In my early twenties, we unexpectedly lost my sister. As we struggled to come to terms with the loss as a family, we each created different narratives as to what happened. I heard these different stories and recalled a significant moment when I realized that they were all true and yet not true at the same time. I could see how things are often not black and white but complex, requiring us to be comfortable with multiple perspectives, truths, and views in a way that enables us to continue to move forward. This led to an ongoing interest in the impact of perspective and culture on how we make sense of things and the choices we make.

Could you please brief us about your company and its inception story?

As with many people, turning 40 prompted a period of reflection on what I’d achieved, what could be possible, and who I was becoming, which resulted in my husband and I deciding to set up Sweetmans and Partners. From the outset, we wanted to ensure that the success of the business was about more than its profit. Becoming a B Corp in our first year of operating was a way for us to establish our commitment to place both purpose and profit at the heart of our plans, growth, and decision-making. For us, business can be a force for good.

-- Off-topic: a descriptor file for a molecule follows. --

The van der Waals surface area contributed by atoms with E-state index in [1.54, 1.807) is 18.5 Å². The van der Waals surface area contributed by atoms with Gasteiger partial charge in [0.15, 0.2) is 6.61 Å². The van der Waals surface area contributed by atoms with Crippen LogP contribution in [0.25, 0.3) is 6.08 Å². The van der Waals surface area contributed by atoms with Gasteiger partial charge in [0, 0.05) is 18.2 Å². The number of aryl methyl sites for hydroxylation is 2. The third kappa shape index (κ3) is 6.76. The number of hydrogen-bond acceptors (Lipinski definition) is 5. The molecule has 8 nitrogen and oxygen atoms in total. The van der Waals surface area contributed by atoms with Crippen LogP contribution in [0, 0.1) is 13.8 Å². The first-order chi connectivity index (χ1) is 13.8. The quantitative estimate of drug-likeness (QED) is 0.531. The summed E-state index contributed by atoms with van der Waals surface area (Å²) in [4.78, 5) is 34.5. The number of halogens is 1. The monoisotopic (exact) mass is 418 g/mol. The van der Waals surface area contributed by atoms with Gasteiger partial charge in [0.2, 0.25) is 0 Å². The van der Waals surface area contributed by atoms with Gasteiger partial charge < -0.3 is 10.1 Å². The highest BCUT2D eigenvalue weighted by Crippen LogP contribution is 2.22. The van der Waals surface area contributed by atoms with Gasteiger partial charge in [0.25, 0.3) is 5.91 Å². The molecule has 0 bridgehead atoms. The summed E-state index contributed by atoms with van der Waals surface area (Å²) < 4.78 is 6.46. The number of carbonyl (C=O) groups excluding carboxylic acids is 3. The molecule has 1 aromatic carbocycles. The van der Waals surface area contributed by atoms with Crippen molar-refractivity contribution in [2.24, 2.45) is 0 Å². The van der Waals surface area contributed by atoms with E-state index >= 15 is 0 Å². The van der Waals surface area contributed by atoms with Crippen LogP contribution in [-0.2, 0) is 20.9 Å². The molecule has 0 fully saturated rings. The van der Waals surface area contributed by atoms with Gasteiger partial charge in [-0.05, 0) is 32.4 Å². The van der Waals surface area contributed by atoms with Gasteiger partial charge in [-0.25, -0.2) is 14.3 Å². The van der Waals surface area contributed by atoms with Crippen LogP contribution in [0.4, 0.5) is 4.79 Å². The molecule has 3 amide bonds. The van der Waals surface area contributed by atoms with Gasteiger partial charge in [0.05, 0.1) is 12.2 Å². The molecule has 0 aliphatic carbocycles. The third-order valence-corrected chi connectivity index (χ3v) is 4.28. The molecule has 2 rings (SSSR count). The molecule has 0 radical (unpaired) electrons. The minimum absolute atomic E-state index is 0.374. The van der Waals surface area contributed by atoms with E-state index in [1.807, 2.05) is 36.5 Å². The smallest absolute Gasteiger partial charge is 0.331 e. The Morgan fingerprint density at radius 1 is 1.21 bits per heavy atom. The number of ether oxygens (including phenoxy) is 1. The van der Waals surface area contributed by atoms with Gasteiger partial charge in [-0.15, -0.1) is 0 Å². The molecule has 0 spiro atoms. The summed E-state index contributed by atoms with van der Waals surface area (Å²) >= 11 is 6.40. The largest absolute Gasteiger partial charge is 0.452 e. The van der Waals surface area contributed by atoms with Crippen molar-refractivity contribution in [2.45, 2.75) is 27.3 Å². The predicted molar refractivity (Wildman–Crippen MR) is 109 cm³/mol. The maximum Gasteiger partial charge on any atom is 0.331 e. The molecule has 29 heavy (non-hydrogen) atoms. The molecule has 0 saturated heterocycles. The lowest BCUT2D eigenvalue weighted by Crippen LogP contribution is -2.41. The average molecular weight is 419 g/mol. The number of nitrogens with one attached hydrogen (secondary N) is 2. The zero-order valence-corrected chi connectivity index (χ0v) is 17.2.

Can you share your background and experience as an executive coach, including your areas of expertise and the types of clients you have worked with in the past?

Initially, we focused on working with leaders in the financial, legal, and professional services sectors. This sector generates 10% of the GDP in Wales, and we saw an opportunity to support this sector to continue to grow and flourish contributing to addressing social and environmental challenges as well as generating wealth and jobs.